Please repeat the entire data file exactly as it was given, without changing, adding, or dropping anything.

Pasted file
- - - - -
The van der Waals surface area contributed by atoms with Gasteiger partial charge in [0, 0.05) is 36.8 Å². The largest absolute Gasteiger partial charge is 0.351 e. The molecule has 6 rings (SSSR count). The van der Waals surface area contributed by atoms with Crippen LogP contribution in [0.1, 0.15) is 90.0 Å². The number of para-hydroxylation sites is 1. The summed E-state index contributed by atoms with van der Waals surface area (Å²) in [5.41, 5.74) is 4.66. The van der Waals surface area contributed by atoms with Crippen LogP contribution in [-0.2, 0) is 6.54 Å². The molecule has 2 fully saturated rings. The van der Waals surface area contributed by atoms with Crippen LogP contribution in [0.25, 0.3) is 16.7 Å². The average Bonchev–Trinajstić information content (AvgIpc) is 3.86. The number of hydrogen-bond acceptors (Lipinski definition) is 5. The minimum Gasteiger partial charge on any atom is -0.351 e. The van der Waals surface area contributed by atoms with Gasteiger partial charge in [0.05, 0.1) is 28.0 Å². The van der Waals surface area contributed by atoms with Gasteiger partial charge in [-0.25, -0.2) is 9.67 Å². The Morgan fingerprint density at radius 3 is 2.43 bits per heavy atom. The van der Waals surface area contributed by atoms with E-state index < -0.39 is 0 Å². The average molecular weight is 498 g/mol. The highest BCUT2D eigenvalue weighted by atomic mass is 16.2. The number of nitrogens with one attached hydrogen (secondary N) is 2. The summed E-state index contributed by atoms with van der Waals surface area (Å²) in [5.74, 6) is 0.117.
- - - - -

The van der Waals surface area contributed by atoms with Gasteiger partial charge in [0, 0.05) is 36.8 Å². The largest absolute Gasteiger partial charge is 0.351 e. The molecule has 6 rings (SSSR count). The van der Waals surface area contributed by atoms with Crippen LogP contribution in [0.1, 0.15) is 90.0 Å². The number of para-hydroxylation sites is 1. The summed E-state index contributed by atoms with van der Waals surface area (Å²) in [5.41, 5.74) is 4.66. The van der Waals surface area contributed by atoms with Crippen LogP contribution in [-0.2, 0) is 6.54 Å². The molecule has 2 fully saturated rings. The van der Waals surface area contributed by atoms with Crippen LogP contribution in [0.25, 0.3) is 16.7 Å². The average Bonchev–Trinajstić information content (AvgIpc) is 3.86. The number of hydrogen-bond acceptors (Lipinski definition) is 5. The minimum Gasteiger partial charge on any atom is -0.351 e. The van der Waals surface area contributed by atoms with Gasteiger partial charge in [0.05, 0.1) is 28.0 Å². The van der Waals surface area contributed by atoms with Gasteiger partial charge in [-0.25, -0.2) is 9.67 Å². The Morgan fingerprint density at radius 3 is 2.43 bits per heavy atom. The van der Waals surface area contributed by atoms with E-state index < -0.39 is 0 Å². The average molecular weight is 498 g/mol. The highest BCUT2D eigenvalue weighted by atomic mass is 16.2. The number of nitrogens with one attached hydrogen (secondary N) is 2. The summed E-state index contributed by atoms with van der Waals surface area (Å²) in [5.74, 6) is 0.117.